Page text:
PZI Teacher Archives
There’s a solitary brightness without fixed shape or form. It knows how to listen to the teachings, it knows how to understand the teachings, it knows how to teach. That solitary brightness is you.
—PZI Miscellaneous Koans, Case 38c (Record of Linji)
Meet Great Ancestor Linji: “A nine-colored Phoenix, a thousand-mile horse.” That’s how Linji was described in early Chan times.
John Tarrant gives a talk on Zhaozhou’s NO: This koan is often offered as a first “gate,” but I think you need to already be in trouble and falling before it’s useful. Life is always offering us that cliff—that door of falling. When you’re falling, you can’t screw it up because actually there’s not a lot you can do. But what you do will be very free and won’t be constrained by the usual. From a recording made in Fall Sesshin 2022.
How do we set the mind at rest in times of war and turbulence? The practice was made in and for times like these. The art of practice is to be at peace in the middle of all the forces: climate change, disaster, war, disease, famine. Jordan McConnell chants a dharani, a sacred spell to ward off danger and dispel demons. Can’t hurt! February 27, 2022.
A student asks Baizhang, “What is the most marvelous thing—a matter of special worth?” He answers, “Sitting alone on Mt. Courage Peak.” The vastness is always there, inside and outside. The possibility of imaginative responses in times of change. The wisdom of an indigenous storyteller who embodies a much longer timeline of radical earth changes. The freedom of not being you. PZI Zen Online, as recorded Dec. 13, 2020. Music posted separately.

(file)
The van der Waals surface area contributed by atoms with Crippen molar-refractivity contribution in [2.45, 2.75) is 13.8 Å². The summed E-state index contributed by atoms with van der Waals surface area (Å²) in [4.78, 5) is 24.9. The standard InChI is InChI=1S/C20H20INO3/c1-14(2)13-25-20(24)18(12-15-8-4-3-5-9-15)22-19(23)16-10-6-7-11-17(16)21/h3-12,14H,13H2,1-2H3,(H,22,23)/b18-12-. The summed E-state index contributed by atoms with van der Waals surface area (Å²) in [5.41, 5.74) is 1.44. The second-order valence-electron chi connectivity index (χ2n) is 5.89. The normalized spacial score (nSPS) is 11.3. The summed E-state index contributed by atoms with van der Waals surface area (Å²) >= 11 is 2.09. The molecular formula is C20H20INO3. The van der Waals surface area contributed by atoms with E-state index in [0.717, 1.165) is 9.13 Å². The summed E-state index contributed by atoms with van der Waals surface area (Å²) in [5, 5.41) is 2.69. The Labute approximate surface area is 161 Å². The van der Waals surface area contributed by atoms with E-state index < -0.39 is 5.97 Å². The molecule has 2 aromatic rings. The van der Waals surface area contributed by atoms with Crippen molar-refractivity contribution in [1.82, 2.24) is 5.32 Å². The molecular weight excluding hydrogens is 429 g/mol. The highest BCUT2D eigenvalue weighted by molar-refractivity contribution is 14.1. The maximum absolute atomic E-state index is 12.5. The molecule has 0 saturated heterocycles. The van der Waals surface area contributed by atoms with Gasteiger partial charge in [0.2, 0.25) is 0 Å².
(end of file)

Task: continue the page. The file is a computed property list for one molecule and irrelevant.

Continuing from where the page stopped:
Our lives right now are an exercise in not knowing. Surprising intimacy comes in new forms of communication and meditation. But really, there is nothing to hold onto. And that vastness is filled with light. Sunday Zen session recorded July 16, 2020.
Summer Sesshin: Into the Blue Dragon’s Cave – Sunday morning talk. Small things, small moments of rest, peace, & awakening, like “thank you.” Appreciating discarded treasures. The very things that imprison us hold the freedom, if we can host them—being at home with them. The storehouse ONLY opens by itself—no prying or forcing. “Returning” in meditation. Leonard Cohen sings How the Light Gets In. As recorded on July 28, 2020.
The light in us is wholly unharmed even in extremes of suffering, a place for the Muses to meet us. Allison talks about Anna Swir’s poem, There’s a Light in Me. When we hold light and silence everyone can feel it it changes the field. Sunday Zen session recorded June 16th, 2020.
Solitude as resting in vastness: taking the role of host everywhere and abiding nowhere. Loneliness—you may even be in the company of others, but something is missing. Allison revisits childhood’s solitude and the solitude of mountain trails. Abiding “somewhere” keeps us out of vastness.
John Tarrant speaks of fire sirens and the Queensland Magpie singing, and walks us through the ancient forests he knew as a child. How do we live the life we live in the face of this vast change? What is this? As recorded in Winter Session 2020.
John Tarrant walks us through the ancient forests he knew as a child. Fire sirens, the Queensland Magpie singing, and Linji’s Solitary Brightness. How do we live the life we have, in the face of vast change? Audio recording from Winter Sesshin 2020.
A discovery that all the Linji koans we are working with during the retreat are variants on Linji’s “There’s nothing I dislike.” They all appear from this core. The solitary brightness with no fixed shape or form is yours. If you “only don’t object” or exclude reality, the brightness is there. As recorded in Summer Sesshin 2016.